Bob Carter's essay in FP: Policymakers have quietly given up trying to cut ­carbon dioxide emissions

Deal with climate reality as it unfolds

  May 23, 2012

Dr. Bob Carter

By Dr. Bob Carter

Over the last 18 months, policymakers in Canada, the U.S. and Japan have quietly abandoned the illusory goal of preventing global warming by reducing carbon dioxide emissions. Instead, an alternative view has emerged regarding the most cost-effective way in which to deal with the undoubted hazards of climate change.

This view points toward setting a policy of preparation for, and adaptation to, climatic events and change as they occur, which is distinctly different from the former emphasis given by most Western parliaments to the mitigation of global warming by curbing carbon dioxide emissions.

Ultimately, the rationale for choosing between policies of mitigation or adaptation must lie with an analysis of the underlying scientific evidence about climate change. Yet the vigorous public debate over possibly dangerous human-caused global warming is bedeviled by two things.

First, an inadequacy of the historical temperature measurements that are used to reconstruct the average global temperature statistic.

And, second, fueled by lobbyists and media interests, an unfortunate tribal emotionalism that has arisen between groups of persons who are depicted as either climate “alarmists” or climate “deniers.”

In reality, the great majority of working scientists fit into neither category. All competent scientists accept, first, that global climate has always changed, and always will; second, that human activities (not just carbon dioxide emissions) definitely affect local climate, and have the potential, summed, to measurably affect global climate; and, third, that carbon dioxide is a mild greenhouse gas.

The true scientific debate, then, is about none of these issues, but rather about the sign and magnitude of any global human effect and its likely significance when considered in the context of natural climate change.

For many different reasons, which include various types of bias, error and unaccounted-for artifacts, the thermometer record provides only an indicative history of average global temperature over the last 150 years.

The 1979-2011 satellite MSU (Microwave Sounding Units) record is our only acceptably accurate estimate of average global temperature, yet being but 32 years in length it represents just one climate data point. The second most reliable estimate of global temperature, collected by radiosondes on weather balloons, extends back to 1958, and the portion that overlaps with the MSU record matches it well.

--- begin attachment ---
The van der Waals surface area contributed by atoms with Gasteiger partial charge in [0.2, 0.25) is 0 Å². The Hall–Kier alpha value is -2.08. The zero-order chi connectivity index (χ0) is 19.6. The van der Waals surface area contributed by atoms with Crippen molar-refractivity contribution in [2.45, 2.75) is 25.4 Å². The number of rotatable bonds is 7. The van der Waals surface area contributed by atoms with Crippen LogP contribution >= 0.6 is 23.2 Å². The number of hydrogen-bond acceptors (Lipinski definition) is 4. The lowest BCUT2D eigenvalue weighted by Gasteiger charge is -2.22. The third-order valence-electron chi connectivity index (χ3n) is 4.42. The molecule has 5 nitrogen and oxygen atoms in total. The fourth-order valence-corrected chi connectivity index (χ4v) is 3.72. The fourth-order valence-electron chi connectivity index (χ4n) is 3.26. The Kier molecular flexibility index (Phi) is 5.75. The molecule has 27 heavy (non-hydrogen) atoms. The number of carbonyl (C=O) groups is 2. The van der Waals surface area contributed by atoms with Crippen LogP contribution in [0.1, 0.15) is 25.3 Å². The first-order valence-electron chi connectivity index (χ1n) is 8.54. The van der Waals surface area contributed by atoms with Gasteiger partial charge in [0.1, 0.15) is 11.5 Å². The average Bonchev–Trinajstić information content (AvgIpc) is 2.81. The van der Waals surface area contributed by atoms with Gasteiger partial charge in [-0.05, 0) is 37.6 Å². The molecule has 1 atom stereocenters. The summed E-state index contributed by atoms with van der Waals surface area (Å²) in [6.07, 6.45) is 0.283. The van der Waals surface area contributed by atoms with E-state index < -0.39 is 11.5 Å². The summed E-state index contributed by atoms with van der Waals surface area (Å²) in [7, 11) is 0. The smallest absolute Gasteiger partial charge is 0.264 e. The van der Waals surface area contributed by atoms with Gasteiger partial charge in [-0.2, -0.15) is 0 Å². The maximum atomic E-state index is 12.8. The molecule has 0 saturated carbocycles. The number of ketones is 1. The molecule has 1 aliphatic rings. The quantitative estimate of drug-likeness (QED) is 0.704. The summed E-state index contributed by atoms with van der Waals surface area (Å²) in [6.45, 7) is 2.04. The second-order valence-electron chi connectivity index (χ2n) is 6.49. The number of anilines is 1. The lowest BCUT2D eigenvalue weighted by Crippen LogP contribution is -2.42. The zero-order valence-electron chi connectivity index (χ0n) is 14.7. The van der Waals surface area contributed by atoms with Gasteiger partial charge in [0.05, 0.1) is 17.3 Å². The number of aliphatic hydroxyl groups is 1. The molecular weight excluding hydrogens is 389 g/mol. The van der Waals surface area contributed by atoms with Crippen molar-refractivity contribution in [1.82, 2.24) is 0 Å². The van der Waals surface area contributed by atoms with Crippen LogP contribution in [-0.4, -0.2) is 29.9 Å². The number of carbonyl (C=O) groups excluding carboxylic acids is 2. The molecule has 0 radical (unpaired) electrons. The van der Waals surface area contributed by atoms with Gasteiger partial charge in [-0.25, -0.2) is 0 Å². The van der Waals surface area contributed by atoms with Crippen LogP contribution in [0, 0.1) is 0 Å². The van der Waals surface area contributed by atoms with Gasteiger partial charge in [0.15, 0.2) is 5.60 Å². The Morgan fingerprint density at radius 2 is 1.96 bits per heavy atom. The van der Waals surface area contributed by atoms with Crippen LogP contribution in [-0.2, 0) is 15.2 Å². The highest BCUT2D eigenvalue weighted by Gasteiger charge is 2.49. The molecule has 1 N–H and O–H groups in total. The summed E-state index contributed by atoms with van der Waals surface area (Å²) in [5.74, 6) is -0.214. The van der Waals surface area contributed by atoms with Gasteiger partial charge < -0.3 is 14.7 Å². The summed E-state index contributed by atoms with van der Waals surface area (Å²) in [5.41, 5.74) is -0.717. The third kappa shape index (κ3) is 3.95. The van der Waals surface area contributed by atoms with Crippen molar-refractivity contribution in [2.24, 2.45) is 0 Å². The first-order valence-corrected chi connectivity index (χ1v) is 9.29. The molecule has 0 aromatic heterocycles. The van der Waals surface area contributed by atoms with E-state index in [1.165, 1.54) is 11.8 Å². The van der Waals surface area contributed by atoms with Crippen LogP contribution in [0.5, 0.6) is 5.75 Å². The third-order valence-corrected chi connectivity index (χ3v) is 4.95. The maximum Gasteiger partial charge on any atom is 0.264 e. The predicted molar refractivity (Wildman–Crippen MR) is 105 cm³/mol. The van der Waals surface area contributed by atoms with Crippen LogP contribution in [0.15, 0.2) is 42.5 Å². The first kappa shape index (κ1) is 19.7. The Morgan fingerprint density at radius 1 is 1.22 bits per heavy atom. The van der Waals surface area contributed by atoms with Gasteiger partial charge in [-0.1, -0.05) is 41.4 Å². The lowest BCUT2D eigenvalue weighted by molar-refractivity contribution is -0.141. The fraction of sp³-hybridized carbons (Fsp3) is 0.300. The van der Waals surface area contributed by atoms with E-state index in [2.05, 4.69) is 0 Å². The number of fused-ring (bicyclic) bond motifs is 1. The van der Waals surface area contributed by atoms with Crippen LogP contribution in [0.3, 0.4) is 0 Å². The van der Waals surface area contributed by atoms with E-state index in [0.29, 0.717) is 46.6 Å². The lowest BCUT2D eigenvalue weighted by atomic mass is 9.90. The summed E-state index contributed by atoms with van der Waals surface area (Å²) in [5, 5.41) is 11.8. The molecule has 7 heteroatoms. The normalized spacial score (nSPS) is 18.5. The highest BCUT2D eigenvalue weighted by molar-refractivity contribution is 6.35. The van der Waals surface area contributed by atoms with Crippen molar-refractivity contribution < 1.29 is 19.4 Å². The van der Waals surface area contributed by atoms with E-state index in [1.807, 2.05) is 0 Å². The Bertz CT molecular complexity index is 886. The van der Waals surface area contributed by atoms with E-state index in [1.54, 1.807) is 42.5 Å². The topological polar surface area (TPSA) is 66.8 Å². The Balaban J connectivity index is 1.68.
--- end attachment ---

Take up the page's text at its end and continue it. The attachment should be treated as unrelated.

Taken together, these two temperature records indicate that no significant warming trend has occurred since 1958, though both exhibit a 0.2C step increase in average global temperature across the strong 1998 El Niño.

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In addition, the recently quiet Sun, and the lack of warming over at least the last 15 years — and that despite a 10% increase in atmospheric carbon dioxide level, which represents 34% of all post-industrial emissions — indicates that the alarmist global warming hypothesis is wrong and that cooling may be the greatest climate hazard over coming decades.

Climate change takes place over geological time scales of thousands through millions of years, but unfortunately the relevant geological data sets do not provide direct measurements, least of all of average global temperature.

Instead, they comprise local or regional proxy records of climate change of varying quality. Nonetheless, numerous high-quality paleoclimate records, and especially those from ice cores and deep-sea mud cores, demonstrate that no unusual or untoward changes in climate occurred in the 20th and early 21st century.

Despite an estimated spend of well over $100-billion since 1990 looking for a human global temperature signal, assessed against geological reality no compelling empirical evidence yet exists for a measurable, let alone worrisome, human impact on global temperature.

Nonetheless, a key issue on which all scientists agree is that natural climate-related events and change are real, and exact very real human and environmental costs. These hazards include storms, floods, blizzards, droughts and bushfires, as well as both local and global temperature steps and longer term cooling or warming trends.

It is certain that these natural climate-related events and change will continue, and that from time to time human and environmental damage will be wrought.

Extreme weather events (and their consequences) are natural disasters of similar character to earthquakes, tsunami and volcanic eruptions, in that in our present state of knowledge they can neither be predicted far ahead nor prevented once underway. The matter of dealing with future climate change, therefore, is primarily one of risk appraisal and minimization, and that for natural risks that vary from place to place around the globe.

Dealing with climate reality as it unfolds clearly represents the most prudent, practical and cost-effective solution to the climate change issue. Importantly, a policy of adaptation is also strongly precautionary against any (possibly dangerous) human-caused climate trends that might emerge in the future.

From the Financial Post via Dr. Carter in email correspondence

Bob Carter, a paleoclimatologist at James Cook University, Australia, and a chief science advisor for the International Climate Science Coalition, is in Canada on a 10-day tour. He speaks at Carleton University in Ottawa on Friday.

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Tucker